Towards the end of a meeting the other day, a client asked an interesting question: ‘How can I justify introducing more structure and process into my business?’
I hasten to add that my client is a recently appointed leader of a well-regarded business. But underneath the surface there is not much clarity about how the business does what it does.
Sure, the organisation’s key offerings and big building blocks are clear. But when you start asking about individuals’ roles and responsibilities and the profitability of individual service lines, the answers aren’t readily forthcoming. Maybe this has something to do with why the organisation has had to eat into its reserves over the last few years.
In response to my client’s question, I said that one of leadership’s key responsibilities is to create a business environment where success is inevitable. To create this business environment, you need structure and process. Some of the key benefits of such an environment are:
Repeatable and predictable business performance – and a baseline from which performance can be improved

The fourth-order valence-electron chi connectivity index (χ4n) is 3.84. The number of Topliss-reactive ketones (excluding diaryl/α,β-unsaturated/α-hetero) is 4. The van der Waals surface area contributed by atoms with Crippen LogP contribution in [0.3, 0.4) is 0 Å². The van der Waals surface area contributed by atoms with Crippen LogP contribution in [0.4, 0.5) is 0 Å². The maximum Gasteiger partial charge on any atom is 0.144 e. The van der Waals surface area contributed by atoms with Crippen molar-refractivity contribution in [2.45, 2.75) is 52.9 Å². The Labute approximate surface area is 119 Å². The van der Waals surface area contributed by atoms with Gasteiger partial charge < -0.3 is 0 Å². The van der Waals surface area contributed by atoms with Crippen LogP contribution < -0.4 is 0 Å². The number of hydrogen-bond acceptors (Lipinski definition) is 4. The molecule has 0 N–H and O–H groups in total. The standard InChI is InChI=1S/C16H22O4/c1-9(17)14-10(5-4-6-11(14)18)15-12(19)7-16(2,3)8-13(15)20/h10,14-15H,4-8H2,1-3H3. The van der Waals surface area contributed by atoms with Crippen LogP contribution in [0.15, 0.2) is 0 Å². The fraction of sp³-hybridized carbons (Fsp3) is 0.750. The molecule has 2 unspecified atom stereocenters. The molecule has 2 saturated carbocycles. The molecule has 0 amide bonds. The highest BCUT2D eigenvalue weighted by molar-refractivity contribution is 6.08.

Clarity about who does what. Processes don’t have to be re-invented every time the same task comes along.
Minimisation of duplication of effort. Everyone is clear about what everyone else is doing
Ultimately, a shared understanding about how the business meets the needs of all of its key stakeholders – and makes money at the same time.
Oh, and since the business that my client leads has clarified the profitability of individual service lines, and delineated key roles and responsibilities, it has started to reverse its fortunes. It recently posted a profit – for the first time in about 4 years.
I’ve helped many clients see the benefits of structure and process. There’s a compelling case for businesses having adequate structure and process after all.
What benefits have you seen from good structure and process?